When a mob of yearling Angus cattle go under the hammer in Dubbo next week it will be the culmination of a 3000 kilometre journey that started in the Northern Territory.
The 500 well-bred yearlings left behind the drought affected Tieyon Station at Kulgera on the border of the NT and South Australian border in May and found a new home on agistment at the Leigo family's Dungarvan property on the Cuttaburra flood plains near Bourke.
Last year 450 older steers were agisted at Boulia in Queensland and when Mr Smith heard about the Bourke-based agistment, they sent the cattle down off the back of the recommendation from David Amor of Amor Livestock and Rural Marketing.
He had every confidence the cattle would do well when he heard they would be grazing on the same species of feed that grew on their 650,000 hectare station.
"Like most people we have had a shocking two to three years so this year in round one we sold weaners straight off their mothers and most went down into South Australia and the ones that were left over, because they were too small, picked up agistment near Bourke," Mr Smith said.
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"It's been over a month since I've last seen them but in that month they have been on the best of what was available on the Cuttaburra on clover but almost anything would have been better than staying at home."
A team of at least five people, including Mr Smith and his father, will muster the cattle on bikes along with aerial support and truck at least 400 to 450 to the Dubbo saleyards for sales on Thursday and Friday. The station traditionally turned off grass-fed Jap Ox steers straight to slaughter but they had none of that inventory left.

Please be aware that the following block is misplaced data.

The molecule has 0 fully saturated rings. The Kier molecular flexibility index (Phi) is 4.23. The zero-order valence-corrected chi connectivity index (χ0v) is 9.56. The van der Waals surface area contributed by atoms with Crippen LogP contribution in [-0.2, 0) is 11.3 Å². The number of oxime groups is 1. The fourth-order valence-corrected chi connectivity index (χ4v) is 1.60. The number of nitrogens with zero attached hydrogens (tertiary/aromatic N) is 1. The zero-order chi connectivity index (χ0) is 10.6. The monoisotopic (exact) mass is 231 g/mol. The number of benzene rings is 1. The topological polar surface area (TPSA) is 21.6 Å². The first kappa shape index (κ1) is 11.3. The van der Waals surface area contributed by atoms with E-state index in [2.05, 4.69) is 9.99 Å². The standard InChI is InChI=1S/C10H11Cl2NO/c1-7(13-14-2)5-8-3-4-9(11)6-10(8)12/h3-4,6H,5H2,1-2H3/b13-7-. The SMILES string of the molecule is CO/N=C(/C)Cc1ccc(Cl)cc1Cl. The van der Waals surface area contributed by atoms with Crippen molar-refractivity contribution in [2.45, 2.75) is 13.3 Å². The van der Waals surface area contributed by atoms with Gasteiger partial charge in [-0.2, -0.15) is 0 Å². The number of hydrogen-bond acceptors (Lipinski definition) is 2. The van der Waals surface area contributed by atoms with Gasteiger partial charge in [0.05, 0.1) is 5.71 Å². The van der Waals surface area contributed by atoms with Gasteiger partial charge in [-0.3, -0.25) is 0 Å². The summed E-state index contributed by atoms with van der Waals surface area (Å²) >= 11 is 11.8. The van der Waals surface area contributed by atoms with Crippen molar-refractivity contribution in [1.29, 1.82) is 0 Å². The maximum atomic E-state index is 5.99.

Mr Smith said they had high hopes for the sale.
"A lot is riding on this because this will be the major income we will have for the next 12 months," he said.
"We hope it doesn't scare people off because we have got all our eggs in one basket.
"They are a good run of cattle, they are in good health, they are prime but they aren't fat so there is an opportunity for people to buy and keep feeding."
Agent David Amor along with Jordan Rhodes from Nutrien Milling Thomas have marketed the cattle.
Mr Amor said the steers and heifers were only young and light when they arrived but he expected they may now average 300 to 310 kilograms.
"They sent the cattle down on my word...I just said you'd be mad if you don't," he said.
The Leigo family had been battling drought themselves and sent many of their stock to Condobolin before the season turned this year.
"An opportunity presented earlier in the year with the lack of stock on the property," Mr Amor said.
"With the cost of stock early in the year, when it got very expensive, and for minimal risk it was thought they might as well look to agistment."
He said such well-bred Angus cattle may not be what people would expect from the Northern Territory. But Angus bulls were first brought onto Tieyon Station in 1925.
Now the Smiths have a genetic focus on positive fat and low milk figures so their cattle survive the conditions in central Australia.
"You'll find it's predominantly British bred around Alice Springs because we don't have the seasonal conditions that require a high Brahman content like the north," Mr Smith said.
He said part of doing business in central Australia was looking over their shoulder for the next run of drought.
"There has been some rain and it has put some green pick on the country but certainly from Alice Springs to Marla and other parts of central Australia they are still going through a terrible drought," he said.
"The BOM is still quite positive about more cyclones than normal in the north and it's going to be a wetter summer than average for right throughout central Australia and the south west corner but nothing is guaranteed."